This paper describes the findings of studies among men and women who were born around the time of the Dutch famine of 1944-1945, investigating the effects of undernutrition during critical periods of development on later health and disease. The Dutch famine was remarkable in several ways and its unique features have allowed scientists to investigate the long-term consequences of prenatal undernutrition in humans. The effects of undernutrition depended on its timing during gestation, and the organs and tissues undergoing critical periods of development at that time. Early gestation appeared to be the most vulnerable. The effects of famine were widespread and affected the structure and function of many organs and tissues, resulted in altered behaviour and increased risks of chronic degenerative diseases, which in turn led to reduced participation in the labour market and increased mortality. Also, the effects of famine were independent of size at birth, which suggests that programming may occur without altering size at birth. Studies in other settings show that those faced with undernutrition during the critical earliest stages of development have increased rates of chronic generative disease in adult life. This suggests that these findings reflect biologically fundamental processes that describe human plasticity. These findings teach us the fundamental importance of a good start in life. Adequately feeding women before and during pregnancy will allow future generations to reach their full potential and lead healthier and more productive lives, ultimately leading to healthier and more equal future.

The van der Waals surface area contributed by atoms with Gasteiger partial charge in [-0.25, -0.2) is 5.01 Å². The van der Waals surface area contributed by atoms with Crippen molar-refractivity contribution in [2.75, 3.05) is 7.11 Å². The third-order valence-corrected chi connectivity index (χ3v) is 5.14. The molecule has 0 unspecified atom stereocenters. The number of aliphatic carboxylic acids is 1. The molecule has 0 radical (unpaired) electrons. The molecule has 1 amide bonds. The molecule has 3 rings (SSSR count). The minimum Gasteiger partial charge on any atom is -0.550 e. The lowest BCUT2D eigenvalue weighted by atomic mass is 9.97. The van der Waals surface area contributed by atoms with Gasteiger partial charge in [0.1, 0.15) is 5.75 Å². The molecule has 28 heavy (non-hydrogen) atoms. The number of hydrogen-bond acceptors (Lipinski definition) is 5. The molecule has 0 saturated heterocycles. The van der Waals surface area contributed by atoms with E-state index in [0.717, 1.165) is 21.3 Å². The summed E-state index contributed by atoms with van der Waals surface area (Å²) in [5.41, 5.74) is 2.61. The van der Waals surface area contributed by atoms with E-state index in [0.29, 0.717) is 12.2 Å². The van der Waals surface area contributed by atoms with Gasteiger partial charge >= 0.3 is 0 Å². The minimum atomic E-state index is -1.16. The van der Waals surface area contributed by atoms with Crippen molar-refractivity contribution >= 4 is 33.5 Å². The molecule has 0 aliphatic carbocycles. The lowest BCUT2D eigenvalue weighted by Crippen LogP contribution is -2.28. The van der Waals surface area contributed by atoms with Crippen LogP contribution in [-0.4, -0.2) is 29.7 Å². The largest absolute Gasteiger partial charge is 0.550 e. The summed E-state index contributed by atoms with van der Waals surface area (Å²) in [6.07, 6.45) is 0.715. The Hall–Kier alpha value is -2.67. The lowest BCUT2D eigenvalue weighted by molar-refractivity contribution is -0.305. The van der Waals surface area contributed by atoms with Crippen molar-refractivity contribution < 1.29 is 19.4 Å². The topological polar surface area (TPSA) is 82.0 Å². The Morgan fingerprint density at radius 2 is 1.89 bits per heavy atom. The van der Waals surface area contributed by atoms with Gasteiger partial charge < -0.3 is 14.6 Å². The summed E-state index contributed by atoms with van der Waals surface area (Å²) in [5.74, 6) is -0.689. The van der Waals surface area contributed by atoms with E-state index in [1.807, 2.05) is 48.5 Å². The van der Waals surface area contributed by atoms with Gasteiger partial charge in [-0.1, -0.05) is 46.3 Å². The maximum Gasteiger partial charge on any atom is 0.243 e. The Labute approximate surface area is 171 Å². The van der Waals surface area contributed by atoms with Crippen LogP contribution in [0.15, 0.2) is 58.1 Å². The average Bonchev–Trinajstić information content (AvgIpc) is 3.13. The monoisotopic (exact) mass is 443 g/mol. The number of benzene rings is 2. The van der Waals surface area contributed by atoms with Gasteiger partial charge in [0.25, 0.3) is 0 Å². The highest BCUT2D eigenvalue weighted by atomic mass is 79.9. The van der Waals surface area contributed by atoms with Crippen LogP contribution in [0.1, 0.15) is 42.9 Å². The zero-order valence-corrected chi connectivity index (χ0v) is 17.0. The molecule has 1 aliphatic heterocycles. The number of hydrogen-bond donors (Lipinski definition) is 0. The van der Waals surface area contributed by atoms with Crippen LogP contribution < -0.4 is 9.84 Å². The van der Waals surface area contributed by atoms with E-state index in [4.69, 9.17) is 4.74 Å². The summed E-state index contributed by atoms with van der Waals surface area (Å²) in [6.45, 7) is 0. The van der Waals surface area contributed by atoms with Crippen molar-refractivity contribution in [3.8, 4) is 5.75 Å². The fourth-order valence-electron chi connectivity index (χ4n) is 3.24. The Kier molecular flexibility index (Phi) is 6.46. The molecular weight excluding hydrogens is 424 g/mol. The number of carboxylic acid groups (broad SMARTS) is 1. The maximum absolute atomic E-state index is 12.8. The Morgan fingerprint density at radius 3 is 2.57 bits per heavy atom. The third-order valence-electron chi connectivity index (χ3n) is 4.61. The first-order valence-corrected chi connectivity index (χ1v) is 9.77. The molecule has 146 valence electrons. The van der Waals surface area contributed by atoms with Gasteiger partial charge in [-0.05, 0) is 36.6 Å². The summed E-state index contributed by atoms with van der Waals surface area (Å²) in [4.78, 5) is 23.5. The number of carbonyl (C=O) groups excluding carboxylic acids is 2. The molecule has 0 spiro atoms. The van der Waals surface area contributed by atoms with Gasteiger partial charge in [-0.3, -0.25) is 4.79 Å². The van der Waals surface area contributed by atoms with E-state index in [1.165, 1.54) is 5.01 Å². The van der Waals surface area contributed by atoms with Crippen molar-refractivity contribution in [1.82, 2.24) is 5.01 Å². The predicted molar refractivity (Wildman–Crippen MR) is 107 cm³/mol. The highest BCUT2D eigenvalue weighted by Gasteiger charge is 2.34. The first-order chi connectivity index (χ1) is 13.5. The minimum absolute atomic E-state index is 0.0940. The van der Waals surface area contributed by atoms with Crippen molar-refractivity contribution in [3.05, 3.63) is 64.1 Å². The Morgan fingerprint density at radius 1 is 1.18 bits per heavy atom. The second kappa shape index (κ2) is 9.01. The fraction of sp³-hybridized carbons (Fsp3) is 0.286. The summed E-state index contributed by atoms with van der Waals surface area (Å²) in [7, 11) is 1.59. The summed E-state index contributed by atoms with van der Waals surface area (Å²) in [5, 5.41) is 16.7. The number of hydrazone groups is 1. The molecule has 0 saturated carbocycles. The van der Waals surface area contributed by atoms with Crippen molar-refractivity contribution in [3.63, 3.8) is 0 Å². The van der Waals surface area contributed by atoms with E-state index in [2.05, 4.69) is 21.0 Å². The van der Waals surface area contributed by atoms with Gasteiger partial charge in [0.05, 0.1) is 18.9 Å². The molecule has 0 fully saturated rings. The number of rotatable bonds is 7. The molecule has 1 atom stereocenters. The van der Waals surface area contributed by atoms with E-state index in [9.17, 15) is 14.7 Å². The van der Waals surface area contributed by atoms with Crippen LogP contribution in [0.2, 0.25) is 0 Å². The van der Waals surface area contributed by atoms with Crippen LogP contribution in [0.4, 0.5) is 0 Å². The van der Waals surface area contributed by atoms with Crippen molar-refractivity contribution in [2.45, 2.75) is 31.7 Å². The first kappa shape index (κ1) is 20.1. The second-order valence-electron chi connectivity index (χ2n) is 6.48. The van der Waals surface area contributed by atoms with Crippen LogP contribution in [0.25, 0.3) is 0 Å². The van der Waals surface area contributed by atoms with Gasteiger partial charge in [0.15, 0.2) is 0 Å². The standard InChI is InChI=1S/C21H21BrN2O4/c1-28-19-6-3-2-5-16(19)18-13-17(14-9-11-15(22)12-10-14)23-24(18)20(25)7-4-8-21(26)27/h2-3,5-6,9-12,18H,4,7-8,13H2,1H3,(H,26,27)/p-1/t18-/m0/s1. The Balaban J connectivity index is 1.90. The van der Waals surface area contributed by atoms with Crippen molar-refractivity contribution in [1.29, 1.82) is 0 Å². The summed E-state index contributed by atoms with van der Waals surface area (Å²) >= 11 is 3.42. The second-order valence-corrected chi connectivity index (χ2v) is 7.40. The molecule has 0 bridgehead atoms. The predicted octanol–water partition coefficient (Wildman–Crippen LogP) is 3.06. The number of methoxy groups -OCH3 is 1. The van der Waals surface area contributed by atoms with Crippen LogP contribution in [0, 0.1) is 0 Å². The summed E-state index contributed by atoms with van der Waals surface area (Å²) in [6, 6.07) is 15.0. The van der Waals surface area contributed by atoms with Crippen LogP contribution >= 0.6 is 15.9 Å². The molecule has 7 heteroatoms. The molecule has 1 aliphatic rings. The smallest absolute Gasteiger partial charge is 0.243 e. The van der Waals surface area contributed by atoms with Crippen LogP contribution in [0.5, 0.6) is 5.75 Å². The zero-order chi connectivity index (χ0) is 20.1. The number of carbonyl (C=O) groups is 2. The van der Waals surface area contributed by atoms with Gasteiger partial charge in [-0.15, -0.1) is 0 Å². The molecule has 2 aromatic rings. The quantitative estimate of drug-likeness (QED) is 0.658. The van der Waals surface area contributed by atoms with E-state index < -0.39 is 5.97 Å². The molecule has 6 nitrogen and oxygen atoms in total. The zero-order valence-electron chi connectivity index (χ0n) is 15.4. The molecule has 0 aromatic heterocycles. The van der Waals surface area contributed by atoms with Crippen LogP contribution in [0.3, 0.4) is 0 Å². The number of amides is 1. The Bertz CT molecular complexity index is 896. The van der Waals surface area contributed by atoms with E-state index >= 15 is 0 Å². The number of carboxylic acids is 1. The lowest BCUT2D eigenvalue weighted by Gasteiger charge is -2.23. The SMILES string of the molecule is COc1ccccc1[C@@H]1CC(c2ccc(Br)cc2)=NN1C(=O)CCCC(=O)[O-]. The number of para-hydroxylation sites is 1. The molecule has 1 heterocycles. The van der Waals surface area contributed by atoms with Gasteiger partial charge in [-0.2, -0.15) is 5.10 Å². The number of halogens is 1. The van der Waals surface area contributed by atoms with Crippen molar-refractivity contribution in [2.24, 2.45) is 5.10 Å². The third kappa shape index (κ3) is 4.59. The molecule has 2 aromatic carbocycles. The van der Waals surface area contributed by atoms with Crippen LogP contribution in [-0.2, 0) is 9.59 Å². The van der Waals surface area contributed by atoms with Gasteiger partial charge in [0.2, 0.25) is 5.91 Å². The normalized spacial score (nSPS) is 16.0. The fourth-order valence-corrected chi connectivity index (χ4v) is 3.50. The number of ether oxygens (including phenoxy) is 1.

Keywords: diabetes; famine; nutrition; pregnancy; prenatal.